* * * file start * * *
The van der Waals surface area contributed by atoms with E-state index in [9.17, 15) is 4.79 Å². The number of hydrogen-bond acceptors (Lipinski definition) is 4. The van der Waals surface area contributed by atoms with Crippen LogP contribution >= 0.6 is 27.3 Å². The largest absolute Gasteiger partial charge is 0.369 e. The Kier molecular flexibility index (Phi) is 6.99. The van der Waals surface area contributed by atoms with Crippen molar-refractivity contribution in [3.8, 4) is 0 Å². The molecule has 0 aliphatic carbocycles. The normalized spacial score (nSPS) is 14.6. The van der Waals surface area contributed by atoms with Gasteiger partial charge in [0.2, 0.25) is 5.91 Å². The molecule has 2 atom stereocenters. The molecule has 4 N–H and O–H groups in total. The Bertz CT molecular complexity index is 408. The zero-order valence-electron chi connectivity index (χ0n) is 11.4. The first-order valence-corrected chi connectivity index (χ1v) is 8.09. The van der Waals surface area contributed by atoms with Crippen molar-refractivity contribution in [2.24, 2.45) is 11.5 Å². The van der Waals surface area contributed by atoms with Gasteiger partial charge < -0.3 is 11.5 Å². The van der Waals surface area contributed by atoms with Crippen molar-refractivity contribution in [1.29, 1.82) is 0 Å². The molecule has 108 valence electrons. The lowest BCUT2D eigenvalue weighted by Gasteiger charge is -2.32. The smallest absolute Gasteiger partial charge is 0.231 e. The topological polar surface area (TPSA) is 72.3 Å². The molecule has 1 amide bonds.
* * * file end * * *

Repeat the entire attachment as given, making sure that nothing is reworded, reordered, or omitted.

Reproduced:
The van der Waals surface area contributed by atoms with E-state index in [9.17, 15) is 4.79 Å². The number of hydrogen-bond acceptors (Lipinski definition) is 4. The van der Waals surface area contributed by atoms with Crippen LogP contribution >= 0.6 is 27.3 Å². The largest absolute Gasteiger partial charge is 0.369 e. The Kier molecular flexibility index (Phi) is 6.99. The van der Waals surface area contributed by atoms with Crippen molar-refractivity contribution in [3.8, 4) is 0 Å². The molecule has 0 aliphatic carbocycles. The normalized spacial score (nSPS) is 14.6. The van der Waals surface area contributed by atoms with Gasteiger partial charge in [0.2, 0.25) is 5.91 Å². The molecule has 2 atom stereocenters. The molecule has 4 N–H and O–H groups in total. The Bertz CT molecular complexity index is 408. The zero-order valence-electron chi connectivity index (χ0n) is 11.4. The first-order valence-corrected chi connectivity index (χ1v) is 8.09. The van der Waals surface area contributed by atoms with Crippen molar-refractivity contribution in [2.24, 2.45) is 11.5 Å². The van der Waals surface area contributed by atoms with Gasteiger partial charge < -0.3 is 11.5 Å². The van der Waals surface area contributed by atoms with Crippen molar-refractivity contribution in [1.29, 1.82) is 0 Å². The molecule has 108 valence electrons. The lowest BCUT2D eigenvalue weighted by Gasteiger charge is -2.32. The smallest absolute Gasteiger partial charge is 0.231 e. The topological polar surface area (TPSA) is 72.3 Å². The molecule has 1 amide bonds.